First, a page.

c/n 5289, PO1c Takashi Hirano, Akagi Fighter Squadron, December 1941
This Zero was manufactured by Mitsubishi, finished on August 9, 1941. It was one of the aircraft that were equipped with additional aileron mass balance. The design of the Roman numeral on this aircraft differed slightly on the right and left side of the tail. During the attack on Pearl Harbor it was flown by Takashi Hirano as a wingman of Lt. Cdr. Shigeru Itaya who led 43 Zero fighters, including nine from Akagi. Itaya’s own Akagi formation shot down one sightseeing and three training aircraft. Then, at John Rodgers, Hickam and Ewa airfields, they destroyed about 25 aircraft and also attacked incoming B-17s. Hirano first shot down a Piper Cub near the Nuuanu Pali mountain pass in cooperation with Itaya’s second wingman. Piper pilot Marcus F. Poston bailed out. Itaya and his wingmen damaged and set afire a B-17C of the 7th BG flown by the crew led by Capt. Swenson. The bomber broke in half on the ground and the fighters strafed its fleeing crew. Hirano mortally wounded the passenger, 1st Lt. (Dr.) William R. Schick, Flight Surgeon of the 38th Reconnaissance Squadron. However, the Hirano struck the ground, lost its auxiliary tank, damaged the propeller, and suffered an engine stall. Flying low between buildings, he then hit an obstacle, killing both himself and four American soldiers. A map was found in the wreckage of the Zero and with this information the Americans attempted to search for the Japanese task force.
c/n 5404, PO3c Yoshirō Hashiguchi,
3. Kōkūtai, Kendari airfield, Dutch East Indies, March 1942
This aircraft left Mitsubishi factory on November 10, 1941 and was equipped with ailerons without additional mass balance. Its pilot was Yoshirō Hashiguchi (born 1918, Fukuoka). He completed his flight training in September 1938 and after further training with several units was assigned to the 12th Kōkūtai in China in June 1939. However, he was wounded in a Chinese raid on his unit’s base and after recovering he became an instructor with the Suzuka Kōkūtai in January 1940. In November 1941 he was assigned to the 3rd Kōkūtai and successively fought in the Philippines, the Dutch East Indies or Guadalcanal and participated also in the raids on Australia. He returned to Japan in June 1943 and served as an instructor with the Ôita Kōkūtai. In December he was assigned to Kōkūtai 601 as a member of the carrier fighter squadron of the IJN Shōkaku and survived the Battle of the Philippine Sea. In July 1944 he was transferred to Hikōtai 164 as part of Kōkūtai 653 and took part in the Battle of Cape Engaño aboard the IJN Chiyoda on October 25. He made several operational sorties during the battle but remained missing after the sinking of the carrier. The total number of Hashiguchi’s victories is not precisely known but is reported to be in excess of ten. At the time of his death, he held the rank of Chief Petty Officer and was posthumously promoted to Warrant Officer.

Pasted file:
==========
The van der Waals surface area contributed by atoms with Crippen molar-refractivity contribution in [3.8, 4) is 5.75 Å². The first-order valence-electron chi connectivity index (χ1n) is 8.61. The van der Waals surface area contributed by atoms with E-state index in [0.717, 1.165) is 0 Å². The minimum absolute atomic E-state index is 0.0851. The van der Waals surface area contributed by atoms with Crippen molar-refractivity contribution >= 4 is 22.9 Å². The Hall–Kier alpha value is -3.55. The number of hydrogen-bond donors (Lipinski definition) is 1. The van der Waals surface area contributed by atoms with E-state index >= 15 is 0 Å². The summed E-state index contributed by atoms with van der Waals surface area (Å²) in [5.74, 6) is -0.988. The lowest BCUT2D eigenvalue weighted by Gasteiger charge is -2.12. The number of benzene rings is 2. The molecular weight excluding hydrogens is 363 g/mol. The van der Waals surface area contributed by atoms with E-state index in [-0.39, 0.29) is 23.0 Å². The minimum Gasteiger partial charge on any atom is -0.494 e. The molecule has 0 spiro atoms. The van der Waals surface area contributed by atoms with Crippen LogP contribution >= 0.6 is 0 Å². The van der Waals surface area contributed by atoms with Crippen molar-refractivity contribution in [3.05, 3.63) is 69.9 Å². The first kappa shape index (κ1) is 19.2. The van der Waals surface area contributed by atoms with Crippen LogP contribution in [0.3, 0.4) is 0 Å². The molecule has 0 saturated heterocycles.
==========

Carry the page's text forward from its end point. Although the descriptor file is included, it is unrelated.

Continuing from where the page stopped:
Kōkūtai 302, Atsugi Base, Japan,
This aircraft, probably built by Nakajima, bore dark green paint applied at unit level. Plane was seized by the Americans at the end of the war at Atsugi Base, where it was captured on both sides on a color footage. It bore considerable signs of wear and one aerial victory marked on the tail. The Zero was painted black on the underside of the wing, horizontal stabilizer and elevator. Kōkūtai 302 was established in 1944 as a unit dedicated to the defense of Yokosuka Base. Its 1st Hikōtai was armed with Raidens and Zeros, while its 2nd Hikōtai was armed with single- as well as twin-engine fighter and bomber aircraft that were modified for night interception. The unit specialized in fighting B-29 bombers both day and night. It was commanded by Capt. Yasuna Kozono, who had night fighter experience in the South Pacific when he commanded Kōkūtai 251 (formerly Tainan Kōkūtai) in 1943. He had its J1N Gekkō (Irving) reconnaissance aircraft fitted with fuselage-mounted guns that pointed obliquely upward for night pursuit purposes. He pushed the same solution, despite opposition from many pilots, for the Kōkūtai 302. A single fuselage-mounted gun was also fitted to some Zeros of Kōkūtai 302, as they were primarily intended for night pursuit. The YoD-1101 was not equipped with this additional armament. A Squadron (Buntai) of night-fighter Zeros claimed to shoot down seven B-29s, four fighters, one Catalina, and one Privateer.
Kōkūtai 261, Kagoshima airbase,
This Zero was manufactured by Nakajima with factory painted dark green paint on the upper surfaces. The white stripes and bands served as a quick identification feature but their exact purpose is unknown. Kōkūtai 261 was established in June 1943 at Kagoshima Air Base, Japan, and was given the battle name Tora (Tiger). It was also referred to as Tora Butai. The identifying feature of its aircraft was the numerical code 61, or Kanji character for tiger. Unit went through heavy combat with US Navy airmen, primarily in Central Pacific, but operated briefly also from Biak Island north of New Guinea. By May 1944, its aircraft strength was already reduced to half and in July the unit had to be disbanded due to high casualties. Some of the remaining members of the unit were killed in ground combat or aboard a submarine during the evacuation. The position of Hikōtaichō was held by Lieutenant Masanobu Ibusuki, who participated in the attack on Pearl Harbor and the Battle of Midway on the aircraft carrier Akagi and served on the aircraft carrier Shōkaku during the fighting in the South Pacific. It is possible that Ibusuki achieved from 25 to 30 aerial victories during the war. After the war, he became the first JSDAF unit commander with F-86 Sabre jets, reaching the rank of Lieutenant Colonel, but was killed in January 1957 in a collision with another F-86.